Hey there! Sign in to join this conversationNew here? Join for free

Why are ionic compounds (i.e. sodium chloride) soluble in water? please Watch

    • Thread Starter
    Offline

    0
    ReputationRep:
    Why are ionic compounds (i.e. sodium chloride) soluble in water?

    Could someone please explain this to me. cheers
    Offline

    0
    ReputationRep:
    Forgive me if I'm wrong I'm doing my gcse's however I believe, ionic substances are hydrohpilic. Because the oxygen in water is more electronegative it attracts the shared electrons more , making it electronegative, conversely making the hydrogens electroposive. Because ionic substance are charged when the ionic substance is put into water the there is an electrostatic attraction between the polar water molecule and ionic substance. I could be very wrong
    Offline

    2
    ReputationRep:
    water molecules will coordinate to certain ions, to a greater or lesser extent, giving what are called solvation spheres:


    The stability of these aqueous ions dictates whether an ionic species will dissolve. Group 1 ions, Halides, Nitrates and Sulphates all dissolve very well in water, with a few exceptions. This is driven by the massive entrophy increase between a ionic latice and a dissolved solution, as long as this entrophy increase is large enough and the enthalpy difference small enough (it is a positive enthalpy change, you can tell as when you dissolve a salt the temperature drops) then the gibbs free energy is negative, and thus the reaction is spontaneous.
    • Community Assistant
    • Study Helper
    Offline

    14
    ReputationRep:
    (Original post by TheWonderKid)
    Why are ionic compounds (i.e. sodium chloride) soluble in water?

    Could someone please explain this to me. cheers
    First of all it is important to note that not all ionic compounds are soluble in water. For example, all oxides are insoluble unless they actually react with water. All carbonates except groups 1 are insoluble etc. There are many insoluble ionic compounds.

    What makes soluble ionic compounds dissolve is the interaction of their ions with the water molecules. Water molecules are polar and can surround the charged ions as GB85 has shown above.

    However, the process of dissolution depends on three factors:

    1. The lattice enthalpy of the ionic solid (always endothermic as you break the lattice)
    2. The hydration enthalpy of the ions (always exothermic as you form bonds with water)
    3. The overall entropy change

    From these you can calculate Gibbs Freen energy change for the process and if the Gibbs free energy change is negative then the solid dissolves. If you haven't covered GFE then dont worry.

    NOTE: Dissolution of ionic compounds is not always endothermic, in fact in several cases it is highly exothermic (eg NaOH)

    The conclusion is that it is not easy to predict solubility and you should learn some simple rules:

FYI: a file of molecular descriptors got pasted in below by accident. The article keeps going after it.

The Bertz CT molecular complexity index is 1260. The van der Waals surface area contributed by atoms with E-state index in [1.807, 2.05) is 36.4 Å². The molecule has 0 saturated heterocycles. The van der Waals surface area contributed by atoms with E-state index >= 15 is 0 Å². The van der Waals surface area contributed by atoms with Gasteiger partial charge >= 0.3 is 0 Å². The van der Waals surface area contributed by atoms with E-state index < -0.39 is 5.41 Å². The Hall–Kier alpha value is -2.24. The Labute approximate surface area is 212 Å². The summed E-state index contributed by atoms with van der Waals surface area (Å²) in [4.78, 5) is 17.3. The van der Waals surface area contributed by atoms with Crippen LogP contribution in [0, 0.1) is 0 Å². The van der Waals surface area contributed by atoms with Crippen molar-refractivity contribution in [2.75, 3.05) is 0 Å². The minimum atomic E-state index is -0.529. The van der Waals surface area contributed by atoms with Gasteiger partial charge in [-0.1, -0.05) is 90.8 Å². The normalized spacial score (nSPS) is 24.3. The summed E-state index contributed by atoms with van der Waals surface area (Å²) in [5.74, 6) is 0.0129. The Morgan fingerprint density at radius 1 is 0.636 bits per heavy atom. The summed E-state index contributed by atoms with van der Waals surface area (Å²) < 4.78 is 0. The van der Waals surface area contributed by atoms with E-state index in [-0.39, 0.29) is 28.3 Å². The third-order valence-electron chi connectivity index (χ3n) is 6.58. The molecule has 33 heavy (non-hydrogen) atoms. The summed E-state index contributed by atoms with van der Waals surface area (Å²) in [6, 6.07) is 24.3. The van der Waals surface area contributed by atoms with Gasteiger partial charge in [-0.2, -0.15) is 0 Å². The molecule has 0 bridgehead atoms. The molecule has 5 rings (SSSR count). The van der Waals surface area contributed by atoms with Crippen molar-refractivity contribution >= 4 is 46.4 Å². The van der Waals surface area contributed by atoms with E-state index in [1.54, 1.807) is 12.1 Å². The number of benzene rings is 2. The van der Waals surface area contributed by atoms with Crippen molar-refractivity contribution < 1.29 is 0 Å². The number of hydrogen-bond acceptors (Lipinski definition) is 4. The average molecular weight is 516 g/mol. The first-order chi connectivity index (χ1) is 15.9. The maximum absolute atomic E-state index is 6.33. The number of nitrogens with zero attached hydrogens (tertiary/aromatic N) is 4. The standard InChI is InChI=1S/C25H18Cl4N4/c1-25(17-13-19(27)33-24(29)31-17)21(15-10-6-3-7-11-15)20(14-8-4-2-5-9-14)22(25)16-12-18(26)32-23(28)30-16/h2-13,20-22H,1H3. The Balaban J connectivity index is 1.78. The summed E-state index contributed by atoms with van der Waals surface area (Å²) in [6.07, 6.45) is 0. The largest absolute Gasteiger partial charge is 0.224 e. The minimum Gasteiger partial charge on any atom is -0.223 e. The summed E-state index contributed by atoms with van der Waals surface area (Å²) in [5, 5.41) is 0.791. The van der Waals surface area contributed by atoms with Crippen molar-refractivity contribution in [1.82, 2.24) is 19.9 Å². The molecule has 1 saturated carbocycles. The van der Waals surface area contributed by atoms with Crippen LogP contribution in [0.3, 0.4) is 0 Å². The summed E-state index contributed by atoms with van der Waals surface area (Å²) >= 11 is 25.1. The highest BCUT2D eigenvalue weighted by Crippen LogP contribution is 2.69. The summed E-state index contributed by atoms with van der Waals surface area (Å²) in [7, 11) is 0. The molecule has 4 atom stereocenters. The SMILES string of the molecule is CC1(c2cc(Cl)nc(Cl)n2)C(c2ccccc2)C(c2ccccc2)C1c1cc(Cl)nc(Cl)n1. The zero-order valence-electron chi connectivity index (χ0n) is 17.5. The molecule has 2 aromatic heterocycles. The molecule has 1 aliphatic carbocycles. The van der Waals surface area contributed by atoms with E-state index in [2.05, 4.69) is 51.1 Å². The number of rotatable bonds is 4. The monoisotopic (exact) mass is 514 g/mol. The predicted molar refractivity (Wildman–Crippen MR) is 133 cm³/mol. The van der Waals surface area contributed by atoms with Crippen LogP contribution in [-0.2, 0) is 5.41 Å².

Group 1 compounds are always soluble
    Ammonium compounds are always soluble
    Nitrates are always soluble
    Ethanoates are always soluble
    Sulphates Ba, Ca, Pb, Ag insoluble
    Chlorides Pb, Ag insoluble
    Carbonates all insoluble (except group 1 and ammonium)
    Hydroxides all insoluble (except group 1, Ba, Ca (slightly, Mg, sparingly)
    Oxides all insoluble (except group 1, 2, which react with water)

    This is not all encompassing, but good guidelines.
    Offline

    2
    ReputationRep:
    (Original post by charco)
    However, the process of dissolution depends on three factors:
    1. The lattice enthalpy of the ionic solid (always endothermic as you break the lattice)
    2. The hydration enthalpy of the ions (always exothermic as you form bonds with water)
    3. The overall entropy change
    I pushed point 1 & 2 together for simplicity's sake, the combined magnitude of each determines the overall enthalpy change (which to my knowledge is always at least somewhat endothermic), which is the value you punch into dG=dH-TdS.

    Cliffs notes on Gibbs Free energy, it combines the enthalpy (energy change) with entrophy (change in disorder) to tell you if the reaction will occur spontaneously or not. If dG=dH-TdS gives a negative value, the reaction is spontaneous. Thus a large increase in entrophy can drive a reaction even if it is endothermic.

    This handily also explains why salts are more soluble as you increase the temperature. And gases for that matter.
    • Thread Starter
    Offline

    0
    ReputationRep:
    Thanks guys!!
 
 
 
  • See more of what you like on The Student Room

    You can personalise what you see on TSR. Tell us a little about yourself to get started.

  • Poll
    What newspaper do you read/prefer?
  • See more of what you like on The Student Room

    You can personalise what you see on TSR. Tell us a little about yourself to get started.

  • The Student Room, Get Revising and Marked by Teachers are trading names of The Student Room Group Ltd.

    Register Number: 04666380 (England and Wales), VAT No. 806 8067 22 Registered Office: International House, Queens Road, Brighton, BN1 3XE

    Quick reply
    Reputation gems: You get these gems as you gain rep from other members for making good contributions and giving helpful advice.